RICHMOND -- Away from the spotlight and far from the attention of most voters, two quiet campaigns supported by senior citizens advocates and law enforcers are underway to change the Virginia Constitution.

One of four proposed amendments on the Nov. 6 ballot asks voters whether local governments should have the authority to grant relief to needy senior citizens or disabled persons who owe personal property tax, which is paid on cars and other tangible assets.

Another would allow assets seized from drug dealers to be turned over to local police departments, with the profits going to finance further efforts against illegal narcotics.

Neither amendment has attracted organized opposition, and supporters expect both measures to pass easily.

That stands in contrast to the other two statewide referendums on this fall's ballot, both of which concern debt financing for transportation projects and have generated widespread debate.

The drug asset forfeiture amendment's prospects are helped by the support of two high-profile patrons: Gov. L. Douglas Wilder and Attorney General Mary Sue Terry.

As Virginia law now stands, when local police departments confiscate assets from drug merchants, the profits are turned over to the state Literary Fund, whose $67 million endowment goes to finance school construction.

The problem is, most law officers would rather have the money go back to their local crime-fighting agencies. So instead of participating in the state's program, local police usually participate in a federal asset forfeiture program that allows their departments to keep 85 percent of the profits.

If the amendment passes, the state's asset-forfeiture program would mirror the federal government's. Proponents argue that the benefit to local law enforcers far outweighs the minimal loss -- less than $150,000 -- to the literary fund. Even education groups, such as the Virginia Education Association, agree with the reasoning and are supporting the amendment.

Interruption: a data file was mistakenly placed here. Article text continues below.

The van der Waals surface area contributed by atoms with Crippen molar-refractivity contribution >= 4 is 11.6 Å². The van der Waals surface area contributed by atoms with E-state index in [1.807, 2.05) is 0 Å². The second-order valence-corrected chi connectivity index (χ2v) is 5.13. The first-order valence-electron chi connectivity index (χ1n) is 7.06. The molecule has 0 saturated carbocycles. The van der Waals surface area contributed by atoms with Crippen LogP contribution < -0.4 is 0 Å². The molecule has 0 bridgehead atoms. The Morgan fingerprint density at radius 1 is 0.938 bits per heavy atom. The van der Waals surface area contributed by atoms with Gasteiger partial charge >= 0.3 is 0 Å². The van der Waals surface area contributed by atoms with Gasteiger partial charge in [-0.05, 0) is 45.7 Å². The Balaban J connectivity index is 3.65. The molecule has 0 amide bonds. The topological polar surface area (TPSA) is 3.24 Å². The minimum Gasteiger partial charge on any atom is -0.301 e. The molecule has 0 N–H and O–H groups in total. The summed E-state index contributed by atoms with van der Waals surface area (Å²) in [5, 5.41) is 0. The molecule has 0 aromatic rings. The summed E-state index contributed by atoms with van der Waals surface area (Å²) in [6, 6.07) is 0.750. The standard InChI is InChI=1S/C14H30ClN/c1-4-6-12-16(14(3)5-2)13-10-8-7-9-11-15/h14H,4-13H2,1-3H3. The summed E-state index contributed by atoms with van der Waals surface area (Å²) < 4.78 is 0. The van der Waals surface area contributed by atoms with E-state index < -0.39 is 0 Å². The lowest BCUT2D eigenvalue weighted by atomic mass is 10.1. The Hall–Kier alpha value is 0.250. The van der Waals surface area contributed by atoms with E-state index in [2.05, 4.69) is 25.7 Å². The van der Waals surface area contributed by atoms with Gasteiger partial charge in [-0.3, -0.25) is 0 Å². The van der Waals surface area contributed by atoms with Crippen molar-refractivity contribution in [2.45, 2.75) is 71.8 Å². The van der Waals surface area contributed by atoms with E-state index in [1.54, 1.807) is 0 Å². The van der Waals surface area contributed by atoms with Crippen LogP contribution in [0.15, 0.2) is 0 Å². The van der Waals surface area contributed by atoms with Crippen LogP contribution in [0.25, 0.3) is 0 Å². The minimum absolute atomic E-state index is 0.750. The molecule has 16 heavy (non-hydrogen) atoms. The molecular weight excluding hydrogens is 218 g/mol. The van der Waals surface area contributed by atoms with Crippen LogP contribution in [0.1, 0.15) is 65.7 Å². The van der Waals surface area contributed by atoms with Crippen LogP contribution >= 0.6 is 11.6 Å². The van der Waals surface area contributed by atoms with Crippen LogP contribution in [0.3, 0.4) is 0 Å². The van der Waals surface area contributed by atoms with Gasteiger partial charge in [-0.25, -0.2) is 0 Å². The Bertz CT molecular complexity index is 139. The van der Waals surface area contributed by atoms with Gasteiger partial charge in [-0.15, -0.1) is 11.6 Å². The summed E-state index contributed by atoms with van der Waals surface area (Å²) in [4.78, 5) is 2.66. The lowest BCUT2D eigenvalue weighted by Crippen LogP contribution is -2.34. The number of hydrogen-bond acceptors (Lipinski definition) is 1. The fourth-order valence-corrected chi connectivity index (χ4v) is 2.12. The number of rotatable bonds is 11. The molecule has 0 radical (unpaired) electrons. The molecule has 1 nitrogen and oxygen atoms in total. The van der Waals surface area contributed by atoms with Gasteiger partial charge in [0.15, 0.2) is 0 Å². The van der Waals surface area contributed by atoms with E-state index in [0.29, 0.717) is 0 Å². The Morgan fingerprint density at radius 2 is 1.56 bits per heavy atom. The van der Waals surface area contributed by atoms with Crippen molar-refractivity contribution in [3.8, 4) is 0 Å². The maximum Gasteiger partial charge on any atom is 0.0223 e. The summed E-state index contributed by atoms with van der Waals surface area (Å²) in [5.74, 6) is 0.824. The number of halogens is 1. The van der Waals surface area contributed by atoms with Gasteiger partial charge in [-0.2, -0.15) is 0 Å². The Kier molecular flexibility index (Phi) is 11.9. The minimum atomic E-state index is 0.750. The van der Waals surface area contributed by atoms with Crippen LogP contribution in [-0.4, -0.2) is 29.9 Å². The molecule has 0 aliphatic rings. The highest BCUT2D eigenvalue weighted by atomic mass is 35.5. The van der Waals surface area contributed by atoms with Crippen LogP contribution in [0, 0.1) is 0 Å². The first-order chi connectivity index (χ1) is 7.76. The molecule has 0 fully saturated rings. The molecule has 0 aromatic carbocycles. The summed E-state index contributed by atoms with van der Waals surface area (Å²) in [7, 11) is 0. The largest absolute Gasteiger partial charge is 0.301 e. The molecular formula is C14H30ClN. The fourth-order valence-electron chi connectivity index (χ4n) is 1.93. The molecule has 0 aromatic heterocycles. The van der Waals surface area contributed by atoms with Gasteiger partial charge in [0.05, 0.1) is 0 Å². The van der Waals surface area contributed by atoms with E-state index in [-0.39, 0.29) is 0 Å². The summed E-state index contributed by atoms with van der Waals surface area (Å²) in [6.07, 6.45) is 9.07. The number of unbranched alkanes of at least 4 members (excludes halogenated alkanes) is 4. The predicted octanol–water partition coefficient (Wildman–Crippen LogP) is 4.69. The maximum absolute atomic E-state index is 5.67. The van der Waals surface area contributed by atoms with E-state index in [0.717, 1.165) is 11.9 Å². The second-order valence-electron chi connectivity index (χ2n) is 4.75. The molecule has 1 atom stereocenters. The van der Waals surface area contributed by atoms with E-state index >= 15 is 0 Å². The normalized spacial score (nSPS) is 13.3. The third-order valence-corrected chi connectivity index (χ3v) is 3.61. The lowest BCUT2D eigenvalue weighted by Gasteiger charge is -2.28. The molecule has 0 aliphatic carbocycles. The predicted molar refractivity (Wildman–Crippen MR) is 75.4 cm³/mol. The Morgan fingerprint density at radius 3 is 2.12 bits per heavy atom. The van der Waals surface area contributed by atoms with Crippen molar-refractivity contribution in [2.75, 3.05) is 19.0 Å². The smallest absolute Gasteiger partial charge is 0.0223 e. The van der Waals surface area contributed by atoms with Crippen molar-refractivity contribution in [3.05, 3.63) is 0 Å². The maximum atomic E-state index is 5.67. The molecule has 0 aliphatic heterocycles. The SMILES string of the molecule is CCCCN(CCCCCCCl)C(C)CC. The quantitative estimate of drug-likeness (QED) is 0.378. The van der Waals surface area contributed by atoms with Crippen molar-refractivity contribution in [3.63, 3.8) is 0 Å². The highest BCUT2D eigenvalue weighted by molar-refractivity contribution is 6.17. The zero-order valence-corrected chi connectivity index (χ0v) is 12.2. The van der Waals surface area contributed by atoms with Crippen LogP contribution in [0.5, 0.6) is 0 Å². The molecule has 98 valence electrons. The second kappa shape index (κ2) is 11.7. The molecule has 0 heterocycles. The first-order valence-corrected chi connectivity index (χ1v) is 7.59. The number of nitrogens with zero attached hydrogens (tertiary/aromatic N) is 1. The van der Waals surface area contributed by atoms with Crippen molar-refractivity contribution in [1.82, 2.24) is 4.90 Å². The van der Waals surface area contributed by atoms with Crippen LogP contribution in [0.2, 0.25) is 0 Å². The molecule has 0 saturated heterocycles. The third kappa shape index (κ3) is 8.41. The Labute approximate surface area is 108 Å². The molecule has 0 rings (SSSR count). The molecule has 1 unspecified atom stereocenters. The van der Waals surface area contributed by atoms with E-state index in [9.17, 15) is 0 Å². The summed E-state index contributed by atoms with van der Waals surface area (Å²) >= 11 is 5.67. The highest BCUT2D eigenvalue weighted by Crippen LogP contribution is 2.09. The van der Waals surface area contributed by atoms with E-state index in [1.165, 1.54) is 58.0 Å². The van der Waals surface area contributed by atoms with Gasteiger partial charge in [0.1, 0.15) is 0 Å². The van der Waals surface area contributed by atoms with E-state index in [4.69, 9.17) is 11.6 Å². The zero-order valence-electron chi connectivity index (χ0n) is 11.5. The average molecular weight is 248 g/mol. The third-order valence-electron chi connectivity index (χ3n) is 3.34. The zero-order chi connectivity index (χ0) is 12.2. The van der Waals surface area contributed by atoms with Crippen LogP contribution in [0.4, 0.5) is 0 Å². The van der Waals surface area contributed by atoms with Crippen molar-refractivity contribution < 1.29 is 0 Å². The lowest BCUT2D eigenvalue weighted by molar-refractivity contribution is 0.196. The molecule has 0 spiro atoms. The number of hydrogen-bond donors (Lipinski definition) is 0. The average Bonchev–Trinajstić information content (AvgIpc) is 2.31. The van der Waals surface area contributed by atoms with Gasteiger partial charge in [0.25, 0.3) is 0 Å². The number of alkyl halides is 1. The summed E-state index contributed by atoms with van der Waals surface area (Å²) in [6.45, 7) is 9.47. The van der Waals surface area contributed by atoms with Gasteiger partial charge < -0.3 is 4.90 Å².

"The literary fund is very stable and well-funded," said Robert Northern, Wilder's director of drug policy. "Law enforcement is struggling for all the money it can get. They are really counting on the money coming back to them to finance new drug investigations."

If passed, the personal property tax amendment would be the culmination of a six-year effort by state Sen. Charles J. Colgan (D-Prince William) that began when the legislator took a call from an irate senior citizen.

"He was really upset -- mad at me and the world," Colgan recalled.

The constituent complained that he couldn't drive his pickup truck because he couldn't pay the taxes. Colgan thought that local governments should have the option to offer lower rates to some people, similar to the relief some localities now offer on the real estate tax paid on homes. After consulting with then-Prince William County Attorney John Foote, Colgan concluded that reforming local tax practices would require changing the constitution.

Colgan at first had trouble getting his colleagues to go along. For years, the Senate Finance Committee killed Colgan's proposal by 8 to 7 votes. The panel finally acquiesced two years ago, clearing the way for this fall's vote.

If the amendment passes, Colgan said he will sponsor legislation during this winter's General Assembly session that would spell out the specifics of tax relief, such as what income levels would be eligible.

Colgan said the personal property tax relief program likely would be identical to the one for real estate, which applies to people earning less than $42,000 a year.